Many landlords choose to download free leases from the internet and are left in a precarious situation when they cannot evict a tenant, charge late fees, collect attorney fees, or sue for the damage done to the property. A well drafted lease will include many provisions to protect the Landlord’s interest and remedies in the event of default. Additionally, these leases will have clauses which will permit the collection of late fees, attorney fees, bounce check fees, security deposit policies, authorized uses of the property, duties of the tenant and landlord, and similar provisions. A sloppy or poorly drafted lease could result in your tenant getting away with damage, rental loss, etc. and leave you without any opportunity to collect.
Leasing property is a business and with any business a well drafted contract is a necessity. Your lease is your contract. Call the attorneys at ERA Law Group, LLC today and ask about our fixed fee leases!
When there’s a large disparity in income, assets, debts, etc. some spouses fear life without the financial contribution from their spouse and ask if they would be entitled to alimony. The answer is maybe.
Spouses take on various financial roles in a marriage. Some stay home, some work part-time while the other is the breadwinner, and some play equal roles. When there’s a large disparity in income, assets, debts, etc. some spouses fear life without the financial contribution from their spouse and ask if they would be entitled to alimony. The answer is maybe. This week’s #FamilyFriday article breaks down the road to obtaining alimony.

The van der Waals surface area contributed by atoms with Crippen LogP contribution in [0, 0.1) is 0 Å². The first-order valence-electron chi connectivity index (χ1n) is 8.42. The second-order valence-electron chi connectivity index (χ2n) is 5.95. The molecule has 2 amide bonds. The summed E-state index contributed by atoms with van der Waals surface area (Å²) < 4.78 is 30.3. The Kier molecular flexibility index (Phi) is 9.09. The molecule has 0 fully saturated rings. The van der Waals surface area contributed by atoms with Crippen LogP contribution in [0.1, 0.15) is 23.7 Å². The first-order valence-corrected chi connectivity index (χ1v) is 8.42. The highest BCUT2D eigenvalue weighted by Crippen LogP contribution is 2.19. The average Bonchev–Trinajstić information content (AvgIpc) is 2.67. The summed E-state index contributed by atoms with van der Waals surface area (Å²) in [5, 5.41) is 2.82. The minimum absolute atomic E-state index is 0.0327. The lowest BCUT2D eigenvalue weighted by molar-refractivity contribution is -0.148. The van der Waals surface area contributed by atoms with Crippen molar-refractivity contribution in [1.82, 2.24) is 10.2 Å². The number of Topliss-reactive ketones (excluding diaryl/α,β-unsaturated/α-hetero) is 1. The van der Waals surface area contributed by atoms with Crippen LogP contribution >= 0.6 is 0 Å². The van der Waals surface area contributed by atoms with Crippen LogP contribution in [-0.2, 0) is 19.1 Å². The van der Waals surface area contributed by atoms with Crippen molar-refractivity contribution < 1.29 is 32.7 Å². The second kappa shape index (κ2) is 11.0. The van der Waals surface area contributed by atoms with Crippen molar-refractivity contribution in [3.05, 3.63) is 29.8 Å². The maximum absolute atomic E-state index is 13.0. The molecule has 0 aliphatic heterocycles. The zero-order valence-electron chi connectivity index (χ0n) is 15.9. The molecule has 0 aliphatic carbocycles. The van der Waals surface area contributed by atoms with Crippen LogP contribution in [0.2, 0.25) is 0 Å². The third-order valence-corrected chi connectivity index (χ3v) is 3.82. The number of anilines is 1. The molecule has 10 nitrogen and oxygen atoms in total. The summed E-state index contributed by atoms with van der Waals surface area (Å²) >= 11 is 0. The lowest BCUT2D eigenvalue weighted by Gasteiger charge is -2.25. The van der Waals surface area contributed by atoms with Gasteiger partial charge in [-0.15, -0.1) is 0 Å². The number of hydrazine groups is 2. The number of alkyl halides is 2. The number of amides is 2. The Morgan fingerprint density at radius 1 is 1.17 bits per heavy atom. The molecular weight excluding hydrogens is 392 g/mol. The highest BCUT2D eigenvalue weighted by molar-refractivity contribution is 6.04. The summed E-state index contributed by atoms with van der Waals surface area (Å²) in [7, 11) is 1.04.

In Maryland, the Court has a number of factors it must consider when determining an alimony award. Some of these factors include each parties ability to be self-supporting, a party’s ability to obtain suitable employment, length of marriage, standard of living, the age of each party, any agreements between the parties and the health of the parties. Some factors play bigger roles in the Court’s decision-making process than others. For example, a spouse married for 30 years, in their 60s, and having been a stay at home parent may be in a greater position of obtaining alimony than a marriage less than 5 years with both spouses making equal salaries.